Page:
Nineteen asylum seekers brought to Australia from Nauru and Manus Island for medical care have been forcibly removed from the the Kangaroo Point Central Hotel and Apartments in Brisbane, which was used for their long-term detention, supporters say.
It is understood they have been taken to the Brisbane Immigration Transit Accommodation Centre on the outskirts of the city, but it is unclear if the men will be held there long term or be moved to another centre or another state.
The men’s removal comes amid a bitter dispute involving the owners of the hotel, the lessor, and the sub-lessor, Serco, said Lou Menniti, whose family trusts own the hotel.
Serco helps run immigration detention sites for the federal government.
Menniti said his family had exerted its right to reclaim possession of the hotel precinct when he arrived with five security guards who “jumped through windows and over fences” to retake the property on Friday.
Protesters who arrived at the hotel after hearing about the disturbance said the men were all moved into one of the hotel’s three sections shortly before workers began dismantling security fences and taking down one of the large signs.
Dane De Leon, who has been involved in many protests at Kangaroo Point, said Border Force officers arrived, with Queensland police helping to control protesters.
She said there were dramatic scenes as two mini-vans took medevac detainees from the hotel to the Brisbane immigration detention centre.
“They were rough with the protesters, you know, it was quite painful,” she said.
Queensland police confirmed to Guardian Australia that a car window was smashed and a woman was issued an infringement notice for “obstructing police and a number of traffic offences”.
“A window of the vehicle was broken after the woman refused to exit … Officers may enter a vehicle in any way reasonably necessary to ensure no further offences are committed,” a spokesman for the police said.
“Approximately 50 protesters demanding the immediate release of the detainees attempted to block the passage of the buses carrying the detainees to another centre.”
Leon said many of the detainees were resisting being moved.
“There was so many cops,” she said. “The Serco guys and the cops were working together just trying to aggressively push the protesters off, telling us to go away.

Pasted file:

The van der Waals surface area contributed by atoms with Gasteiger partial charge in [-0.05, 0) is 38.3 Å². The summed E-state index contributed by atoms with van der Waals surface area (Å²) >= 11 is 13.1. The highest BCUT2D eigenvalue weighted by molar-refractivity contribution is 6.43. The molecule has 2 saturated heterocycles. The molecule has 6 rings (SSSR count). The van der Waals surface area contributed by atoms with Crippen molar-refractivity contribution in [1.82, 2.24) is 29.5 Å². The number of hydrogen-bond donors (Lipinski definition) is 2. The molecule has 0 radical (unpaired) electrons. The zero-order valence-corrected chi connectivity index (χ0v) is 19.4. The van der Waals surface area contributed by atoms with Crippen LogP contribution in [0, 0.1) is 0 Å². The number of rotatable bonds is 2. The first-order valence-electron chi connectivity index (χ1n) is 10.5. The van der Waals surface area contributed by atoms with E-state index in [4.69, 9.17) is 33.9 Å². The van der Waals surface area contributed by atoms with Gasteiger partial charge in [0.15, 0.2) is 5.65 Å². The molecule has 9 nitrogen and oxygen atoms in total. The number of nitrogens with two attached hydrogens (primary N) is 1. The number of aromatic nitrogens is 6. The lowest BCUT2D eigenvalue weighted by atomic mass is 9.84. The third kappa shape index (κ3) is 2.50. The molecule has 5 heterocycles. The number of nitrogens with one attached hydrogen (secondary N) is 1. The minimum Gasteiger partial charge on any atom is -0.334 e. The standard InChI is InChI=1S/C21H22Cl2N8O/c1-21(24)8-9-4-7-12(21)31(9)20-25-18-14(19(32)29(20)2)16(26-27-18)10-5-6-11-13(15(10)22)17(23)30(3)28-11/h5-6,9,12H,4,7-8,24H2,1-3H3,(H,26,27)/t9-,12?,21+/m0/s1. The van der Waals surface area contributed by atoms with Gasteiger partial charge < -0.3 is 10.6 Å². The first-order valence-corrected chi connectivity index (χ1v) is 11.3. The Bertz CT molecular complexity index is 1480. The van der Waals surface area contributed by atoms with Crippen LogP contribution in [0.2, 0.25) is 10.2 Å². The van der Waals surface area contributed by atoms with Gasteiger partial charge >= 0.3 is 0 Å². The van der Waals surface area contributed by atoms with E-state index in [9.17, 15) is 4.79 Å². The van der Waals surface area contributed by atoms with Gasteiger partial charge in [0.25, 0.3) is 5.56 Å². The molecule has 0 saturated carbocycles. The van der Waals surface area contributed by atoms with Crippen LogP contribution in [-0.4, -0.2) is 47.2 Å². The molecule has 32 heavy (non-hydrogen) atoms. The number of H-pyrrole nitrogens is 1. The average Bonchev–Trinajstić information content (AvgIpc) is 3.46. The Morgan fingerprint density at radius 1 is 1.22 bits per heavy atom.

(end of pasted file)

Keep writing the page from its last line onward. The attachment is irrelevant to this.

“Some of the men were quiet and just looking at the ground. Some who were resisting were being held by Serco guards.”
A number of the protesters followed the vans to the Brisbane immigration detention centre, where video they captured showed men being carried into the facility by officers.
“They are still in uncertainty at the moment,” Leon said. “Some were told that they’re going to stay there, and some were told they’re going to go to Melbourne. So at the moment we don’t know where they’re taking them.”
The Department of Home Affairs and Border Force it would not comment on operational matters.
“Decisions about the most appropriate immigration detention accommodation are determined on a case-by-case basis, and involve consideration of the medical needs, and the safety and security of detainees, service providers, visitors and staff,” both agencies said in identical statements.
Serco has referred questions to its media team and Border Force.
There have been dozens of protests at the Kangaroo Point property in the past year when activists demanded all former offshore detainees be released.
In recent months the federal government has released many asylum seekers brought to Australia for medical care under the nation’s short-lived medevac laws. A group of 50 were allowed to leave the Kangaroo Point hotel in early March. But Ian Rintoul, from the Refugee Action Coalition, said the government refused to let the last 19 men go.
“We don’t want any more transfers between detention centres. Everyone should be released,” he said on Friday.
Leon said the remaining men had not been given a reason why they were still in detention.
Menniti said his family trusts had initiated legal action against the lessor of the Kangaroo Point hotel, alleging a series of breaches. Comment has been sought from the lessor.
In December the Morrison government began the staged release of asylum seekers brought to Australia under the medevac laws.
The Refugee Council of Australia said the government had never adequately explained why the long-term detention of asylum seekers brought here for medical care was warranted.